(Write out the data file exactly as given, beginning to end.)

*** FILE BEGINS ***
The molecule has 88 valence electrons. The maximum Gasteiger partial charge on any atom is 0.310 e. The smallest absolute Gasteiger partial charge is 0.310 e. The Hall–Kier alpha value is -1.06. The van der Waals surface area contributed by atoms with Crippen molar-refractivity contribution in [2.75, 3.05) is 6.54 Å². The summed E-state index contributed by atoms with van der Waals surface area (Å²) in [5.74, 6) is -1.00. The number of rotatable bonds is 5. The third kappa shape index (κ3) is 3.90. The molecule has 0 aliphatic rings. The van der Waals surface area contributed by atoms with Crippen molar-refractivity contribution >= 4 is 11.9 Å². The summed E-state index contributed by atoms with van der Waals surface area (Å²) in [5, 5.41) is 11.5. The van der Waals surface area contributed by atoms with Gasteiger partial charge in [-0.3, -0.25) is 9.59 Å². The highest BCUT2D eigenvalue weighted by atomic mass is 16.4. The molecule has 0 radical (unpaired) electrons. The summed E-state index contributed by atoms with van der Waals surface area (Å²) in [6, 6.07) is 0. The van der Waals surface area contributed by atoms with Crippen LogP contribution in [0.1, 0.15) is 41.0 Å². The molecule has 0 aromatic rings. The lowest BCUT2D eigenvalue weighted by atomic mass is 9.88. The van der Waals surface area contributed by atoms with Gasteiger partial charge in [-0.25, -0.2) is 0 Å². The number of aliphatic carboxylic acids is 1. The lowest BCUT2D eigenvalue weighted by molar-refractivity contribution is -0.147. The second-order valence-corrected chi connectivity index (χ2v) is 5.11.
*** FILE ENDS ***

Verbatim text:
The molecule has 88 valence electrons. The maximum Gasteiger partial charge on any atom is 0.310 e. The smallest absolute Gasteiger partial charge is 0.310 e. The Hall–Kier alpha value is -1.06. The van der Waals surface area contributed by atoms with Crippen molar-refractivity contribution in [2.75, 3.05) is 6.54 Å². The summed E-state index contributed by atoms with van der Waals surface area (Å²) in [5.74, 6) is -1.00. The number of rotatable bonds is 5. The third kappa shape index (κ3) is 3.90. The molecule has 0 aliphatic rings. The van der Waals surface area contributed by atoms with Crippen molar-refractivity contribution >= 4 is 11.9 Å². The summed E-state index contributed by atoms with van der Waals surface area (Å²) in [5, 5.41) is 11.5. The van der Waals surface area contributed by atoms with Gasteiger partial charge in [-0.3, -0.25) is 9.59 Å². The highest BCUT2D eigenvalue weighted by atomic mass is 16.4. The molecule has 0 radical (unpaired) electrons. The summed E-state index contributed by atoms with van der Waals surface area (Å²) in [6, 6.07) is 0. The van der Waals surface area contributed by atoms with Crippen LogP contribution in [0.1, 0.15) is 41.0 Å². The molecule has 0 aromatic rings. The lowest BCUT2D eigenvalue weighted by atomic mass is 9.88. The van der Waals surface area contributed by atoms with Gasteiger partial charge in [-0.25, -0.2) is 0 Å². The number of aliphatic carboxylic acids is 1. The lowest BCUT2D eigenvalue weighted by molar-refractivity contribution is -0.147. The second-order valence-corrected chi connectivity index (χ2v) is 5.11.